In answer to your question with regard to the belief systems in ancient Greece, the people of the time believed that the gods (Greek gods, not Roman gods) were in charge of the destiny of all men.
The people believed that the Titans had been defeated by Zeus. They believed that the gods often came down from Mount Olympus and played "tricks" on unsuspecting humans. Heroes from the myths were often the result of a liaison between a god and a human, that tended to result in the birth of a demi-god like Heracles. (Roman mythology's version is "Hercules.")
The people explained naturally occurring processes by looking to the gods. For example, Persephone, was the unhappy queen of the Underworld. She was required to spend half of her year in the land of the dead. When winter came, the Greeks believed that this was when Persephone returned to the Underworld. When spring arrived, they believed that Persephone had returned from the Underworld and would remain until the change of seasons again.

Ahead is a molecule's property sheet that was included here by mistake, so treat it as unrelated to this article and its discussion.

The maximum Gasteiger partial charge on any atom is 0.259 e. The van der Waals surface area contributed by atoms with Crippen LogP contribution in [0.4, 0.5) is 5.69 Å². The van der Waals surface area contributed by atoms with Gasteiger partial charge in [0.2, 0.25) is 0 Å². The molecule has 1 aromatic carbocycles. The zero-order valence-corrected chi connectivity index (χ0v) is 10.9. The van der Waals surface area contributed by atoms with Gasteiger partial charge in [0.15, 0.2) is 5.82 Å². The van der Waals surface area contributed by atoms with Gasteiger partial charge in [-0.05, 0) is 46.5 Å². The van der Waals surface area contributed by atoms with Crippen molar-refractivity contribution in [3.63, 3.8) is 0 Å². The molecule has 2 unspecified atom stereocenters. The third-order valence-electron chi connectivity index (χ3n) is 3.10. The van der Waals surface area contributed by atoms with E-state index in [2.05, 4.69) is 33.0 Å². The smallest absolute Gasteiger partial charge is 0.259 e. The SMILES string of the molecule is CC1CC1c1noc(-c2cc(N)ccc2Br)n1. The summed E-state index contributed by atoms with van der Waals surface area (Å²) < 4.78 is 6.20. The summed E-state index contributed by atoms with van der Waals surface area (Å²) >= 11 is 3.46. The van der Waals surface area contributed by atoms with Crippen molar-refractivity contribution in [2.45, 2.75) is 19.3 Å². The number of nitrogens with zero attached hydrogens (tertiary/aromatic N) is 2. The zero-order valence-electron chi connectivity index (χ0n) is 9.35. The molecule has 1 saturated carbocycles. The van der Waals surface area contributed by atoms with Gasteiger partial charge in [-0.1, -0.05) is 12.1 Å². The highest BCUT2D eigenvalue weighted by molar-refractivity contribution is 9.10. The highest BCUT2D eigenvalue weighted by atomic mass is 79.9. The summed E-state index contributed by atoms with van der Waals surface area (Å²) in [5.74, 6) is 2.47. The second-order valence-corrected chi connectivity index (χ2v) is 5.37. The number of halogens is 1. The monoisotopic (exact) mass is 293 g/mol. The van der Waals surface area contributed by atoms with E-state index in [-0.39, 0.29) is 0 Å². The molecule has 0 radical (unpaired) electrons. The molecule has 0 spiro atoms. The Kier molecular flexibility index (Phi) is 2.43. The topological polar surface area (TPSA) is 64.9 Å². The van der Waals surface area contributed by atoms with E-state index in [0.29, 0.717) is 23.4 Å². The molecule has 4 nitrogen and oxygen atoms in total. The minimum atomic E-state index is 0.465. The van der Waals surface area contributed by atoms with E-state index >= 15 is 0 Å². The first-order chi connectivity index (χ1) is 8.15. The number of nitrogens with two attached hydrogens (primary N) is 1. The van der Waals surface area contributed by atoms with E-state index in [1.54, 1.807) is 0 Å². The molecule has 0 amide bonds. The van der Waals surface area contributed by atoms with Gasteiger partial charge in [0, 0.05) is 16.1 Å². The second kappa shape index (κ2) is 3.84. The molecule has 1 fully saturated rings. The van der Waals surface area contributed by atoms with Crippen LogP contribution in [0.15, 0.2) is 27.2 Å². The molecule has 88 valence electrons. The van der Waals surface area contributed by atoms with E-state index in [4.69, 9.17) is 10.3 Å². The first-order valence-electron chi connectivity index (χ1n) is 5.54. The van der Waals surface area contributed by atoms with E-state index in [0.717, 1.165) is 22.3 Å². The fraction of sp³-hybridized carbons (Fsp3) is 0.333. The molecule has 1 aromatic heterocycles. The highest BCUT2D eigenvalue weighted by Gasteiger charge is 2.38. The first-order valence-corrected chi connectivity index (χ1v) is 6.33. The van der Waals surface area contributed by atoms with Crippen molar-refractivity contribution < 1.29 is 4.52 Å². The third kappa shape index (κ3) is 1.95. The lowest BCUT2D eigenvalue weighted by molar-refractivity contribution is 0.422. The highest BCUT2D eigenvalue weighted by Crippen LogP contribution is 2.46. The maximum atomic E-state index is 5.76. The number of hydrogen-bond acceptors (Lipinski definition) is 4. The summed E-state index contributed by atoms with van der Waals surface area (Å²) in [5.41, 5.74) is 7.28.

Because the people of ancient Greece believed that the gods could reward or punish them at will, they often would call upon a certain god for protection, and/or would worship in a temple that was dedicated to a single deity. For example, the people built a temple to honor Athena.
The gods caused crops to fail, for thunder to sound and lightning to flash; they punished the wicked, vain and foolish. The ancient Greeks believed monsters like the Medusa and Polyphemus—the Cyclopes, both results of some kind of involvement or intervention by the gods.
Greek mythology is filled with stories of gods who often had the same characteristics as humans, and the ancient Greeks fashioned a great deal of the things they did and feared on the stories of the Greek gods.